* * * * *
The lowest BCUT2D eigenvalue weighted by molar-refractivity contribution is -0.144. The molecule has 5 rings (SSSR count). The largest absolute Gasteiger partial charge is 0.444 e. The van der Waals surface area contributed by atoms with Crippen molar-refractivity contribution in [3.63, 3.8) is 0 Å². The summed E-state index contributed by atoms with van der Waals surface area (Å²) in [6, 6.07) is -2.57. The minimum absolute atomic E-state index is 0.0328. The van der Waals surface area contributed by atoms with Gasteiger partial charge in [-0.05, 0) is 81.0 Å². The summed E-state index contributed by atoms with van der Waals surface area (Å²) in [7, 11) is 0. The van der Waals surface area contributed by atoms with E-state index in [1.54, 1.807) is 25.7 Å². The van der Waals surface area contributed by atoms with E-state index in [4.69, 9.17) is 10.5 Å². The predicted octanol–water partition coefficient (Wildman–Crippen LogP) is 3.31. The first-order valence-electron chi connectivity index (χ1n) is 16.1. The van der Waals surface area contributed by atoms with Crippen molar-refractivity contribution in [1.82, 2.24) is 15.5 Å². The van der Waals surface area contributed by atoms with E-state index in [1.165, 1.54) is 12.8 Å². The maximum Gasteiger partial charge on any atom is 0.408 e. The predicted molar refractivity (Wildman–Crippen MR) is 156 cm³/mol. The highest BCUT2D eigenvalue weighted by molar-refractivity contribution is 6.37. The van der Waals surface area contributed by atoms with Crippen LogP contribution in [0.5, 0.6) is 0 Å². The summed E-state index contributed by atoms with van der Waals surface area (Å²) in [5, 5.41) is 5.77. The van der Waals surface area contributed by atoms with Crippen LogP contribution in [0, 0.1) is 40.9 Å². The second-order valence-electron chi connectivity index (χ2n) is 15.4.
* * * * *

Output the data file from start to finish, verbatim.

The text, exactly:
The lowest BCUT2D eigenvalue weighted by molar-refractivity contribution is -0.144. The molecule has 5 rings (SSSR count). The largest absolute Gasteiger partial charge is 0.444 e. The van der Waals surface area contributed by atoms with Crippen molar-refractivity contribution in [3.63, 3.8) is 0 Å². The summed E-state index contributed by atoms with van der Waals surface area (Å²) in [6, 6.07) is -2.57. The minimum absolute atomic E-state index is 0.0328. The van der Waals surface area contributed by atoms with Gasteiger partial charge in [-0.05, 0) is 81.0 Å². The summed E-state index contributed by atoms with van der Waals surface area (Å²) in [7, 11) is 0. The van der Waals surface area contributed by atoms with E-state index in [1.54, 1.807) is 25.7 Å². The van der Waals surface area contributed by atoms with E-state index in [4.69, 9.17) is 10.5 Å². The predicted octanol–water partition coefficient (Wildman–Crippen LogP) is 3.31. The first-order valence-electron chi connectivity index (χ1n) is 16.1. The van der Waals surface area contributed by atoms with Crippen molar-refractivity contribution in [1.82, 2.24) is 15.5 Å². The van der Waals surface area contributed by atoms with E-state index in [1.165, 1.54) is 12.8 Å². The maximum Gasteiger partial charge on any atom is 0.408 e. The predicted molar refractivity (Wildman–Crippen MR) is 156 cm³/mol. The highest BCUT2D eigenvalue weighted by molar-refractivity contribution is 6.37. The van der Waals surface area contributed by atoms with Crippen LogP contribution in [0.5, 0.6) is 0 Å². The summed E-state index contributed by atoms with van der Waals surface area (Å²) in [5, 5.41) is 5.77. The van der Waals surface area contributed by atoms with Crippen LogP contribution in [0, 0.1) is 40.9 Å². The second-order valence-electron chi connectivity index (χ2n) is 15.4.